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clearing-house (n.)

also clearinghouse, 1805, from clearing + house (n.). The original was established 1775 in London by the bankers for the adjustment of their mutual claims for checks and bills; later the word was extended to similar institutions.

CLEARING, is a method adopted by city bankers, for exchanging the drafts on each others houses, and settling the differences.—Thus at a stated hour in the afternoon, a clerk from each attends at the Clearing House, where he brings all the drafts on the other bankers, which have been paid into his house during the course of the day; and, having debited their different accounts with the articles which he has against them, he deposits them in their proper drawers, (a drawer being here allotted to each banker:) he then credits their accounts respectively, with the articles which they have against him, as found in his drawer. Balances are then struck on all the accounts, and the differences are transferred from one to another, until they are so wound up, that each clerk has only to settle with two or three others, which is done in cash, or Bank of England notes. [P. Kelly, "The Elements of Book-Keeping," London, 1805]
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crux (n.)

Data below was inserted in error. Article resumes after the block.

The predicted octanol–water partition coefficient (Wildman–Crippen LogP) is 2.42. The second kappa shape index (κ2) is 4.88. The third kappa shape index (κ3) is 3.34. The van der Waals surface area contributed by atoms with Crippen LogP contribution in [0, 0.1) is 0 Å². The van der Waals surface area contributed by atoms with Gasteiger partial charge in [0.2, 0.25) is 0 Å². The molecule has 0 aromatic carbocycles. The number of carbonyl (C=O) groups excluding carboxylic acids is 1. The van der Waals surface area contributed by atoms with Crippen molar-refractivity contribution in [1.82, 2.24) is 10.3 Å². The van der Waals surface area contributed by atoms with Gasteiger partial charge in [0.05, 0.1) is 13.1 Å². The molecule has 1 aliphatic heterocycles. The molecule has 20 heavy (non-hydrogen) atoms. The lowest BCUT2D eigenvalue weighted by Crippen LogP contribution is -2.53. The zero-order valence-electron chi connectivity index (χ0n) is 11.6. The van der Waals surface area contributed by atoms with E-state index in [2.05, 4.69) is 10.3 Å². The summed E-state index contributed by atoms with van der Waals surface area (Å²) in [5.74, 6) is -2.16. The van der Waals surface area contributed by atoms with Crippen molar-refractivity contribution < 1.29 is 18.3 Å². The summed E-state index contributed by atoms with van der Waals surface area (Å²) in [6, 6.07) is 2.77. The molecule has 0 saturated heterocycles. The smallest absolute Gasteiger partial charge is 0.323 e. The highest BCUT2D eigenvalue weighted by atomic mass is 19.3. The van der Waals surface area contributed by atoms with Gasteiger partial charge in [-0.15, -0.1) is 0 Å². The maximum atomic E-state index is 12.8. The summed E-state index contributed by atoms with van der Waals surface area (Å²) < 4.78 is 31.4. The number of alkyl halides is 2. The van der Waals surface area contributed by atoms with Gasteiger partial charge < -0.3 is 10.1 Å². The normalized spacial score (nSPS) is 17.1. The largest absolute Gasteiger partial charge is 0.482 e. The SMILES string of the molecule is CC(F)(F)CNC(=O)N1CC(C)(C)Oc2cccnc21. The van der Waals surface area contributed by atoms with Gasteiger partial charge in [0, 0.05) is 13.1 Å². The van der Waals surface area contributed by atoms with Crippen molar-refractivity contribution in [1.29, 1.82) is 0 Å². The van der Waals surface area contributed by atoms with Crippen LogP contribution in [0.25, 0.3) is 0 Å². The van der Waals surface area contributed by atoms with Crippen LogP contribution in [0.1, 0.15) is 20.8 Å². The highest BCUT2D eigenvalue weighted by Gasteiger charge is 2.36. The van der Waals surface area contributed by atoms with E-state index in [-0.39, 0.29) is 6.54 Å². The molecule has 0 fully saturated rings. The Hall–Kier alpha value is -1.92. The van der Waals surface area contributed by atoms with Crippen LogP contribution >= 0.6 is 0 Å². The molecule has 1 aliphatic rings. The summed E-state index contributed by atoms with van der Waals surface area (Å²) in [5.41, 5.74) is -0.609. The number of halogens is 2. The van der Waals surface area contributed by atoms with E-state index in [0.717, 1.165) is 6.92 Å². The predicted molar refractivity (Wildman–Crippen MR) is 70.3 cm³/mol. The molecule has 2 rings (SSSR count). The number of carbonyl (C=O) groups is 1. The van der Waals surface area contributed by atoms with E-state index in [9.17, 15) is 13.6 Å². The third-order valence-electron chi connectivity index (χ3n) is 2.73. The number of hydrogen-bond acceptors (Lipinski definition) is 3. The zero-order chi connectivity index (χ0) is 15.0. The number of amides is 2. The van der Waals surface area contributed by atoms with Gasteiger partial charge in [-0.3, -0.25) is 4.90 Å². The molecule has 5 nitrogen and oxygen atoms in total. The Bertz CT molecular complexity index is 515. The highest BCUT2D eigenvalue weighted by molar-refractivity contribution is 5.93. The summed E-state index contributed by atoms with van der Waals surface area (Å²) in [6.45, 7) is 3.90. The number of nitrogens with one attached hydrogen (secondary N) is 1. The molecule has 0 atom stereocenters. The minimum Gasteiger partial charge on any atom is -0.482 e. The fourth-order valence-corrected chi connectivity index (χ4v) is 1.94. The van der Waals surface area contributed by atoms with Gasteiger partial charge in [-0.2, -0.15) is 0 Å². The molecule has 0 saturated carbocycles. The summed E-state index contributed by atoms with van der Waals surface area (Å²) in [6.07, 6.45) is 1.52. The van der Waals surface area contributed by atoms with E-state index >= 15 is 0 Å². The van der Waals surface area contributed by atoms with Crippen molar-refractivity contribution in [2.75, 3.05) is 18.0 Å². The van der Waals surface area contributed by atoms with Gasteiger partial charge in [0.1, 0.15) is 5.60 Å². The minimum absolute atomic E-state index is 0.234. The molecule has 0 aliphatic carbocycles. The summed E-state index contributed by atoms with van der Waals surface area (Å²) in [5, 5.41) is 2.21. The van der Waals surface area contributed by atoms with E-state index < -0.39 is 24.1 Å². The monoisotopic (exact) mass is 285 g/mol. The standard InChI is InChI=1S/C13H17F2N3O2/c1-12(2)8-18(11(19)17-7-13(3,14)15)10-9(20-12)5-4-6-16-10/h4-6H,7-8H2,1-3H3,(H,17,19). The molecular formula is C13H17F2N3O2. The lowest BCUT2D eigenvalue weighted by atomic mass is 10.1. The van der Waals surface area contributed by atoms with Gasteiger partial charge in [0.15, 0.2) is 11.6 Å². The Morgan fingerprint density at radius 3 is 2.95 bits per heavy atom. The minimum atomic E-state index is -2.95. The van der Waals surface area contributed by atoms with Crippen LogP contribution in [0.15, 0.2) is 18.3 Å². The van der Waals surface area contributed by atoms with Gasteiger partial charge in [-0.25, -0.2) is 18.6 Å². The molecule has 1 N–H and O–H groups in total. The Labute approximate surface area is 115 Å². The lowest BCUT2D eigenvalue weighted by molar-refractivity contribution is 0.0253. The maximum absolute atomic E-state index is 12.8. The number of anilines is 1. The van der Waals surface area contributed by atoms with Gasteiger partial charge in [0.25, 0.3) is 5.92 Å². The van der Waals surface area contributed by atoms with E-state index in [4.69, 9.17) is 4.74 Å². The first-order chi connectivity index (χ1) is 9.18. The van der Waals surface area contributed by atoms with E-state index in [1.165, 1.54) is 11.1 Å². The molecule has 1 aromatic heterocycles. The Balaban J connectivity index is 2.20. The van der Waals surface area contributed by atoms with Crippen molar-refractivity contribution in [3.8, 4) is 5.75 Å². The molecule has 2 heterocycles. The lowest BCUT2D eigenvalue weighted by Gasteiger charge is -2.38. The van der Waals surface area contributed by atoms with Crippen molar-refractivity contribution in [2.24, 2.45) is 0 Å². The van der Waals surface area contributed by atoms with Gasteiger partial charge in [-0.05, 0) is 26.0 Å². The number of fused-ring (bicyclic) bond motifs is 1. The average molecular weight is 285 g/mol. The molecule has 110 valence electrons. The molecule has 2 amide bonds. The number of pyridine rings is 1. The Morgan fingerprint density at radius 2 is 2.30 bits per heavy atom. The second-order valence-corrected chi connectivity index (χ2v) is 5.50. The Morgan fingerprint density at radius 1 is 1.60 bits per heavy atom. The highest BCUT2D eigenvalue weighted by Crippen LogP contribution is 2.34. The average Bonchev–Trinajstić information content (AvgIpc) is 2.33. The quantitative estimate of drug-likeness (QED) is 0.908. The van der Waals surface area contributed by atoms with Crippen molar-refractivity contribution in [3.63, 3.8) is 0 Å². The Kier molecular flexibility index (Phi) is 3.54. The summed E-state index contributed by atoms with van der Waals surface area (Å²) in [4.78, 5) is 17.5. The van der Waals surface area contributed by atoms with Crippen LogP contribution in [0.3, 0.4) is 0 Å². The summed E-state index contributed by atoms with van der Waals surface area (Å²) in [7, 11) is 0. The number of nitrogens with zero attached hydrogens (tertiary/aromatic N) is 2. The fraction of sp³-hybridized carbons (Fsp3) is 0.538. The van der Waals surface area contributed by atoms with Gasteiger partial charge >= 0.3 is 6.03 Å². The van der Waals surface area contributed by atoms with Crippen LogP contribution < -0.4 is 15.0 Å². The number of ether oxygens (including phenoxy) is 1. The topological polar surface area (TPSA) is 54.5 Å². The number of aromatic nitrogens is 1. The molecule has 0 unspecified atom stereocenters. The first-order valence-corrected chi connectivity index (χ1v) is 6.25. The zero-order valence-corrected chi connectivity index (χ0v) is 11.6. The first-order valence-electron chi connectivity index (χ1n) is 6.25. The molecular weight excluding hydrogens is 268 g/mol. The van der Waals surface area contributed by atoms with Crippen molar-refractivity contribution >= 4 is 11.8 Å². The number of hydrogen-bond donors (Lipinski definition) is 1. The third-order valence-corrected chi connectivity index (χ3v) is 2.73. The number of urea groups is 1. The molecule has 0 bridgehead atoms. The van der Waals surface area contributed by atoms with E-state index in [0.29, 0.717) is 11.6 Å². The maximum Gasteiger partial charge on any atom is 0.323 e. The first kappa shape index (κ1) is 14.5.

1814, "a cross," from Latin crux "cross," a word of uncertain origin. Sometimes said to be cognate with Irish cruach "heap, hill," Gaulish *krouka "summit," Old Norse hryggr "backbone," Old English hrycg "back." But de Vaan is suspicious:

The Celtic and Gm. forms are often reconstructed as *kr(e)u-k-, but we find vacillating vocalism within Gm.; also, the meanings 'backbone' and 'heap' are not necessarily connected. Even if the words in *kruk- from Latin and Italo-Celtic belong together, the root structure does not look PIE (and a root enlargement k is unknown), and might be interpreted as a non-IE substratum word borrowed into Italo-Celtic. But Latin may also just have borrowed the word from a contemporary language.

The figurative use for "a central difficulty" (1718) is older in English than the literal sense; perhaps it is from Latin crux interpretum "a point in a text that is impossible to interpret," the literal meaning of which is something like "crossroads of interpreters." But Century Dictionary ascribes it to "the cross as an instrument of torture; hence anything that puzzles or vexes in a high degree ...." Extended sense of "central point" is attested by 1888.